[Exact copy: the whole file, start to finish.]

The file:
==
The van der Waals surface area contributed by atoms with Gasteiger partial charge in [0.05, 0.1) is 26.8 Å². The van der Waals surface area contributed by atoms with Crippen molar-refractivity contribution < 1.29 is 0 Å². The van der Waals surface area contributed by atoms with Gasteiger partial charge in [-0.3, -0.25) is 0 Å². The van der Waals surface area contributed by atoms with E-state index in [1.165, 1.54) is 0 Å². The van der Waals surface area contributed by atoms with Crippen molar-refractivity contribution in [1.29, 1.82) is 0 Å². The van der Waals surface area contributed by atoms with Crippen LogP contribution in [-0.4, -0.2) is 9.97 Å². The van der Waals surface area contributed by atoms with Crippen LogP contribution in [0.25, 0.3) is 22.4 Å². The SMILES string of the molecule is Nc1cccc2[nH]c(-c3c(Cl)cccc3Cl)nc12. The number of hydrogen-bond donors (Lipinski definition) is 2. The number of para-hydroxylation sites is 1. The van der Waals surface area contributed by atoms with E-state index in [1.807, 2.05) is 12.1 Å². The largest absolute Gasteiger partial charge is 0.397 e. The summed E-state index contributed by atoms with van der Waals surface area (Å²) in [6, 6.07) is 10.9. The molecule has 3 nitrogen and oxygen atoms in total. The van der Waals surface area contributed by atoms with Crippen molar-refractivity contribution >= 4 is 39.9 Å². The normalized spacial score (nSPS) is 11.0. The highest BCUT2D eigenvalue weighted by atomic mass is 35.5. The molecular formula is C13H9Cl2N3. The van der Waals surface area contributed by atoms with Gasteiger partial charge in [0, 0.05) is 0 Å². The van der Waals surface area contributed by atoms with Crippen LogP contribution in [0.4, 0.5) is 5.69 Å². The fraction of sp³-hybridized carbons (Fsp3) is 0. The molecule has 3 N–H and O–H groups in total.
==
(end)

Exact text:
The van der Waals surface area contributed by atoms with Gasteiger partial charge in [0.05, 0.1) is 26.8 Å². The van der Waals surface area contributed by atoms with Crippen molar-refractivity contribution < 1.29 is 0 Å². The van der Waals surface area contributed by atoms with Gasteiger partial charge in [-0.3, -0.25) is 0 Å². The van der Waals surface area contributed by atoms with E-state index in [1.165, 1.54) is 0 Å². The van der Waals surface area contributed by atoms with Crippen molar-refractivity contribution in [1.29, 1.82) is 0 Å². The van der Waals surface area contributed by atoms with Crippen LogP contribution in [-0.4, -0.2) is 9.97 Å². The van der Waals surface area contributed by atoms with Crippen LogP contribution in [0.25, 0.3) is 22.4 Å². The SMILES string of the molecule is Nc1cccc2[nH]c(-c3c(Cl)cccc3Cl)nc12. The number of hydrogen-bond donors (Lipinski definition) is 2. The number of para-hydroxylation sites is 1. The van der Waals surface area contributed by atoms with E-state index in [1.807, 2.05) is 12.1 Å². The largest absolute Gasteiger partial charge is 0.397 e. The summed E-state index contributed by atoms with van der Waals surface area (Å²) in [6, 6.07) is 10.9. The molecule has 3 nitrogen and oxygen atoms in total. The van der Waals surface area contributed by atoms with Crippen molar-refractivity contribution >= 4 is 39.9 Å². The normalized spacial score (nSPS) is 11.0. The highest BCUT2D eigenvalue weighted by atomic mass is 35.5. The molecular formula is C13H9Cl2N3. The van der Waals surface area contributed by atoms with Gasteiger partial charge in [0, 0.05) is 0 Å². The van der Waals surface area contributed by atoms with Crippen LogP contribution in [0.4, 0.5) is 5.69 Å². The fraction of sp³-hybridized carbons (Fsp3) is 0. The molecule has 3 N–H and O–H groups in total.